Wednesday, June 24, 2015

Straight A's are NOT Enough by Judy Fishel Spotlight

Straight A’s Are Not Enough
by Judy Fishel

  Book Synopsis

Many Straight-A students memorize facts, do well on exams, then soon forget nearly everything. What a terrible waste of time, effort and money.  Too often, parents and teachers praise students for their grades, not what they learned.  Many books on study skills also suggest ways to get high grades rather than focusing on learning. This book will help students do both: They can learn more, get a great education and still make good grades.
 In this book, students will discover:
·         Flexible time management
·         Research-based learning strategies
·         Test-Preparation without cramming
·         20 strategies for organizing information
·         10 ways of thinking
·         10 pathways to long-lasting memory
·         Ways to strengthen concentration and willpower
·         Skills employers want most
·         How to get a life-changing education
Straight A’s Are Not Enough is a research-based book and is still fun to read. It includes memorable stories, vivid metaphors, diagrams and, best of all, a few comic strips. You can read about the monkeys who enjoyed doing puzzles and why they lost interest. You will be shocked when you understand why 5000 girls every year do not get the credit they deserve for AP Calculus. Even more surprising is that both stories reveal how you can learn more effectively.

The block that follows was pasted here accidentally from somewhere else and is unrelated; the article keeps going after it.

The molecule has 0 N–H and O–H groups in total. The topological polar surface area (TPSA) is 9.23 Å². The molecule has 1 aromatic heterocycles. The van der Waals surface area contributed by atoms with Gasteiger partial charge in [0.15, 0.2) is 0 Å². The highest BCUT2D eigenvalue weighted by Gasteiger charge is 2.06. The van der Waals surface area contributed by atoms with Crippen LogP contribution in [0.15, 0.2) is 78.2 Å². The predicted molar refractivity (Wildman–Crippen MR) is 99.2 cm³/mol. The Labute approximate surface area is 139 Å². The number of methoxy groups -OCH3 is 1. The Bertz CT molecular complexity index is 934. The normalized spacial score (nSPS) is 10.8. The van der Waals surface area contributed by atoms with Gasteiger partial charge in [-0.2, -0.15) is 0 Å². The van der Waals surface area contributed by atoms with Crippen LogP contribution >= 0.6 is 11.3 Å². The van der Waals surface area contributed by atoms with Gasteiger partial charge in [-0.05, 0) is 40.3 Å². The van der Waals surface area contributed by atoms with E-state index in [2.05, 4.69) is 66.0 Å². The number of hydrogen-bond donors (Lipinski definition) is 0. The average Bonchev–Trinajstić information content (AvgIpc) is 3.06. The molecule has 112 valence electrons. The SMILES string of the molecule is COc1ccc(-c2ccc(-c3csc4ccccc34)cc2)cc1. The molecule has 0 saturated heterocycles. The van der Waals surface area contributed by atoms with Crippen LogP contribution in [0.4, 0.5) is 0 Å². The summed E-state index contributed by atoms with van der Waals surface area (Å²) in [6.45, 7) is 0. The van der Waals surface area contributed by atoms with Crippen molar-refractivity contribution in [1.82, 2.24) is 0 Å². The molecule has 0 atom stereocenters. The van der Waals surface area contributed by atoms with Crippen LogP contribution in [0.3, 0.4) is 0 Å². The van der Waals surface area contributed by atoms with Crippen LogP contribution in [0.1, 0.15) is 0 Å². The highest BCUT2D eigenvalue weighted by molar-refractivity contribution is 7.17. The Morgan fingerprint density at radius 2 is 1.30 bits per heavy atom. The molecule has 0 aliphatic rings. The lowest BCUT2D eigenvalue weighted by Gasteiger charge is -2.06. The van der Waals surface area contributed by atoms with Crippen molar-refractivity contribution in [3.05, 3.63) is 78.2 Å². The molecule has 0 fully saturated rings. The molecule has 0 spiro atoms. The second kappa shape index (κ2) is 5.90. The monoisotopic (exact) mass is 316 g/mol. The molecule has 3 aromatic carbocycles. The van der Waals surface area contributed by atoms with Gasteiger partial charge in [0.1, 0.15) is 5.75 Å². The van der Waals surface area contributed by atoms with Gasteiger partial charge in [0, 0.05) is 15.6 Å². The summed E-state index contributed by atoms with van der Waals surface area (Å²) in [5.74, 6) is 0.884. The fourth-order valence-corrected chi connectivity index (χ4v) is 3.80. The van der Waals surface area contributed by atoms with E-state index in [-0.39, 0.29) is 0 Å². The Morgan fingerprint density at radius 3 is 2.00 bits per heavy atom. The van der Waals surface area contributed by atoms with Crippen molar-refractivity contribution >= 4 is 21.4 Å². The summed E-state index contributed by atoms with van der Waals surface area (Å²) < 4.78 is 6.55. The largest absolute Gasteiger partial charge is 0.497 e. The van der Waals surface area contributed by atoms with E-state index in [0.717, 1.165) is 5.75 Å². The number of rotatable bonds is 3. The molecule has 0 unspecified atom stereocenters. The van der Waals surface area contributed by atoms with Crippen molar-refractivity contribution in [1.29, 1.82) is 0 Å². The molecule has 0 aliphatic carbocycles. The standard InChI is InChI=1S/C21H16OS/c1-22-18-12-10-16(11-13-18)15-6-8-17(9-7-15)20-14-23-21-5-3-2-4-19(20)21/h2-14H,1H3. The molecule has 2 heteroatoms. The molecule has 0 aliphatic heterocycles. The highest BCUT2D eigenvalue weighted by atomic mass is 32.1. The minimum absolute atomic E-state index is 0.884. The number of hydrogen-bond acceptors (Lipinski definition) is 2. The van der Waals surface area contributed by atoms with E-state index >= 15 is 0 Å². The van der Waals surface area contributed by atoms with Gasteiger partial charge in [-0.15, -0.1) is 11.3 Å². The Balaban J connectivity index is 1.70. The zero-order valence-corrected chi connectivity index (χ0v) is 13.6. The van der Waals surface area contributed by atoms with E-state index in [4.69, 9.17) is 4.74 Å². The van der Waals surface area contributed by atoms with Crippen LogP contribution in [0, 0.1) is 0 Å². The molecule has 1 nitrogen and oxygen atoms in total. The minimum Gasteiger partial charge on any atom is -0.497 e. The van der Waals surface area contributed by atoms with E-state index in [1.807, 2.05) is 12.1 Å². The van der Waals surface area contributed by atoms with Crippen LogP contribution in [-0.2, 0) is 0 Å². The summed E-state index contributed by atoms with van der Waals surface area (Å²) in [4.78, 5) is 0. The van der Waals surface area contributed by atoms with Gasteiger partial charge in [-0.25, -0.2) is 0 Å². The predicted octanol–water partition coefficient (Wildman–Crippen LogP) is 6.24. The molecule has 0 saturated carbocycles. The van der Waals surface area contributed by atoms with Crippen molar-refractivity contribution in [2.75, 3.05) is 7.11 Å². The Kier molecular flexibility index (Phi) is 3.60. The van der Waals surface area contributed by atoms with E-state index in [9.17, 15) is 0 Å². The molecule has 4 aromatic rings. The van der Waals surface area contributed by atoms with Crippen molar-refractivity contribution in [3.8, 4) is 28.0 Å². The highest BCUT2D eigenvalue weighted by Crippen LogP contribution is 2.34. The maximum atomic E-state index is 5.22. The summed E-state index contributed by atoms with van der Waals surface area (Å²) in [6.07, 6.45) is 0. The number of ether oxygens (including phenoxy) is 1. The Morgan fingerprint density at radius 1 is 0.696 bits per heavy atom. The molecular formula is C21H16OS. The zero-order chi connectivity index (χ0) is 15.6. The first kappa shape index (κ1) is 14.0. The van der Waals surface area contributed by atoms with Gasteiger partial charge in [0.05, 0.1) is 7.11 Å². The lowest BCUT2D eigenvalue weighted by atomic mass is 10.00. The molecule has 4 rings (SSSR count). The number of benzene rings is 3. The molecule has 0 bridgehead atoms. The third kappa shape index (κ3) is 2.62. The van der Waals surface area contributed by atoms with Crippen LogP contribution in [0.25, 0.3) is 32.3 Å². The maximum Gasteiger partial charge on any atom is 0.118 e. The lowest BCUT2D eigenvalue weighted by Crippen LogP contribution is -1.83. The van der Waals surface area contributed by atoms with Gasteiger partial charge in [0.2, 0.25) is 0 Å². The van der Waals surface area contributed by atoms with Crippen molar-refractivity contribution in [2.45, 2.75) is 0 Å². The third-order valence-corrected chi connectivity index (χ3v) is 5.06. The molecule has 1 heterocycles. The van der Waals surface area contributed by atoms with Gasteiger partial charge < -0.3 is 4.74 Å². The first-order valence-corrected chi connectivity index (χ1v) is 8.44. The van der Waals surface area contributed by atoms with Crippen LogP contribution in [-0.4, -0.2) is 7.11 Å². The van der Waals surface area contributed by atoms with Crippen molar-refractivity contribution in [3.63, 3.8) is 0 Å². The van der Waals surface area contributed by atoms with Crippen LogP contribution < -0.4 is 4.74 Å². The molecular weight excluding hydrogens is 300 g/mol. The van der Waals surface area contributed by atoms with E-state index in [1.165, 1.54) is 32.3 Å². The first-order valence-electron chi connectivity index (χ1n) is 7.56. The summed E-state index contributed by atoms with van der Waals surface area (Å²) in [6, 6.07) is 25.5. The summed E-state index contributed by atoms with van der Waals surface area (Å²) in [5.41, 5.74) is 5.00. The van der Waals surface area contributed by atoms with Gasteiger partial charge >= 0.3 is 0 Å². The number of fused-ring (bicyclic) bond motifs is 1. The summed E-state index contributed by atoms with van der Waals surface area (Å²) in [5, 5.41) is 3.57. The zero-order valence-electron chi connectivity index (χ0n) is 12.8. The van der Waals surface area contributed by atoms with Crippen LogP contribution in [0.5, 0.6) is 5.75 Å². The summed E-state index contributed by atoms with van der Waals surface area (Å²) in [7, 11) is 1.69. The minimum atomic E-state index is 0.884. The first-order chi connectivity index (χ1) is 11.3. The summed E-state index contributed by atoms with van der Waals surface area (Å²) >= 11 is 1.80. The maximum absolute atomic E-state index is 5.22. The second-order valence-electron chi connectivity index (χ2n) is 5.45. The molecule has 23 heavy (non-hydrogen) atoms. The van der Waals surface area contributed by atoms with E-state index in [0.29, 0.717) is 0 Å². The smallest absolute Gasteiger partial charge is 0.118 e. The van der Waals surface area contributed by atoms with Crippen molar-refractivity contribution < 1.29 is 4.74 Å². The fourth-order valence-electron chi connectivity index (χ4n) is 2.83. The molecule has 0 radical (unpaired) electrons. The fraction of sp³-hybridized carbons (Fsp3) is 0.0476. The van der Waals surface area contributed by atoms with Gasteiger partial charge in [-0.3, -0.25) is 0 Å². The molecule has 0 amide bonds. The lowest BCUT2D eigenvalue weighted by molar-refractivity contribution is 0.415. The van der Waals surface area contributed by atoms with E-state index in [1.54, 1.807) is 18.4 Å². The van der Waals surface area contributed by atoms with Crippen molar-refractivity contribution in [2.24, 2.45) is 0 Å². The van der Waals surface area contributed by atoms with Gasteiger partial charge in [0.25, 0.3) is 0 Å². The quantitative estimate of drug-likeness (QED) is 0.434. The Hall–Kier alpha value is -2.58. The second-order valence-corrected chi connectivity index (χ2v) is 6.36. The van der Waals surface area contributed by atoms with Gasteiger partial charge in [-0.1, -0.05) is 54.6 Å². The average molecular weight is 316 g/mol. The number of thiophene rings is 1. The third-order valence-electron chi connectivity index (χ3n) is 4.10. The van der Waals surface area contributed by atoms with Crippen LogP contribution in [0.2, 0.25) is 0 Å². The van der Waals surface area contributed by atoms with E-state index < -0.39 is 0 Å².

Straight A’s Are Not Enough is written for:
·         High School students who are preparing for college.
·         College freshmen who need to get organized learn the most effective strategies and habits.
·         Other college students who want to improve their strategies and habits and who will appreciate the section of what employers want most.
·         Teachers, parents and others interested in the recent research and new ideas about how we learn.

Author Bio

Judy Fishel is an award-winning science and math teacher who went from asking how to learn more in college to asking how she could help her students learn more effectively. Her efforts led to twice winning the Presidential Award for Excellence in Teaching Mathematics. When she retired, she created two websites on study skills, one for high school and one for college students. As she discovered even more exciting research on how we learn, she knew she needed to write a book, a book that could help students be more excited about learning and to get the kind of great education they need.
She lives in South-eastern  Florida with her husband, Bob.  They both  enjoy bird watching, world travel, photography, reading  gardening and playing with their four delightful grandchildren.


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